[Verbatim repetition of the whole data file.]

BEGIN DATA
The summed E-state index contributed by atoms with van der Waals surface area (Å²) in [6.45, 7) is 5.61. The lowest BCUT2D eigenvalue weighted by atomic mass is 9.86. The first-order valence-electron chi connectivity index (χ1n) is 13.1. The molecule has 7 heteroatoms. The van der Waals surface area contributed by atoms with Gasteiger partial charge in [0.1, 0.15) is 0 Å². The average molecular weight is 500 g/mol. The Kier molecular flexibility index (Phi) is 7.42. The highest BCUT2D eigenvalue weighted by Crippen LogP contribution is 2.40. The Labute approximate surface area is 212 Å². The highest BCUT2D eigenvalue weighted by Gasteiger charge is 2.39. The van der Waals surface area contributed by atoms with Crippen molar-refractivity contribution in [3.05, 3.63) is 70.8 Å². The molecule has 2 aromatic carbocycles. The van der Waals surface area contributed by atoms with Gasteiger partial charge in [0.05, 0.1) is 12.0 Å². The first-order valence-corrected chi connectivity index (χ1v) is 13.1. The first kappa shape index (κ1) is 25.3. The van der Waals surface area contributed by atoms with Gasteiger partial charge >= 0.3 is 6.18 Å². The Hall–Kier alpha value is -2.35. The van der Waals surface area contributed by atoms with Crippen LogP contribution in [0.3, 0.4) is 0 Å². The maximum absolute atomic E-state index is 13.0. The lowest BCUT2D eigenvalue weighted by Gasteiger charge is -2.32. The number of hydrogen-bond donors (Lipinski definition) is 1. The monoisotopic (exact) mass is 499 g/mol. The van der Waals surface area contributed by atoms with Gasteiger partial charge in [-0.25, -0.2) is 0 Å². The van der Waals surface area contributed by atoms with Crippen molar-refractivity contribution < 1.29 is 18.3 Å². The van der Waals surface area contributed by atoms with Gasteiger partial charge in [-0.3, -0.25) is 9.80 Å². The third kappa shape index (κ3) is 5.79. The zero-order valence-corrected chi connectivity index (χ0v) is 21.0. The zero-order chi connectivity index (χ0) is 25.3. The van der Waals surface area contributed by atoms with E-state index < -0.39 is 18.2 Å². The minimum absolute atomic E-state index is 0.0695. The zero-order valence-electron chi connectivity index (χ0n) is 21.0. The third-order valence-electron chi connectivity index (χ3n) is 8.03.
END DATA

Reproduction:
The summed E-state index contributed by atoms with van der Waals surface area (Å²) in [6.45, 7) is 5.61. The lowest BCUT2D eigenvalue weighted by atomic mass is 9.86. The first-order valence-electron chi connectivity index (χ1n) is 13.1. The molecule has 7 heteroatoms. The van der Waals surface area contributed by atoms with Gasteiger partial charge in [0.1, 0.15) is 0 Å². The average molecular weight is 500 g/mol. The Kier molecular flexibility index (Phi) is 7.42. The highest BCUT2D eigenvalue weighted by Crippen LogP contribution is 2.40. The Labute approximate surface area is 212 Å². The highest BCUT2D eigenvalue weighted by Gasteiger charge is 2.39. The van der Waals surface area contributed by atoms with Crippen molar-refractivity contribution in [3.05, 3.63) is 70.8 Å². The molecule has 2 aromatic carbocycles. The van der Waals surface area contributed by atoms with Gasteiger partial charge in [0.05, 0.1) is 12.0 Å². The first-order valence-corrected chi connectivity index (χ1v) is 13.1. The first kappa shape index (κ1) is 25.3. The van der Waals surface area contributed by atoms with Gasteiger partial charge >= 0.3 is 6.18 Å². The Hall–Kier alpha value is -2.35. The van der Waals surface area contributed by atoms with Crippen LogP contribution in [0.3, 0.4) is 0 Å². The maximum absolute atomic E-state index is 13.0. The lowest BCUT2D eigenvalue weighted by Gasteiger charge is -2.32. The number of hydrogen-bond donors (Lipinski definition) is 1. The monoisotopic (exact) mass is 499 g/mol. The van der Waals surface area contributed by atoms with Gasteiger partial charge in [-0.25, -0.2) is 0 Å². The van der Waals surface area contributed by atoms with Crippen molar-refractivity contribution < 1.29 is 18.3 Å². The van der Waals surface area contributed by atoms with Gasteiger partial charge in [-0.3, -0.25) is 9.80 Å². The third kappa shape index (κ3) is 5.79. The zero-order valence-corrected chi connectivity index (χ0v) is 21.0. The zero-order chi connectivity index (χ0) is 25.3. The van der Waals surface area contributed by atoms with E-state index < -0.39 is 18.2 Å². The minimum absolute atomic E-state index is 0.0695. The zero-order valence-electron chi connectivity index (χ0n) is 21.0. The third-order valence-electron chi connectivity index (χ3n) is 8.03.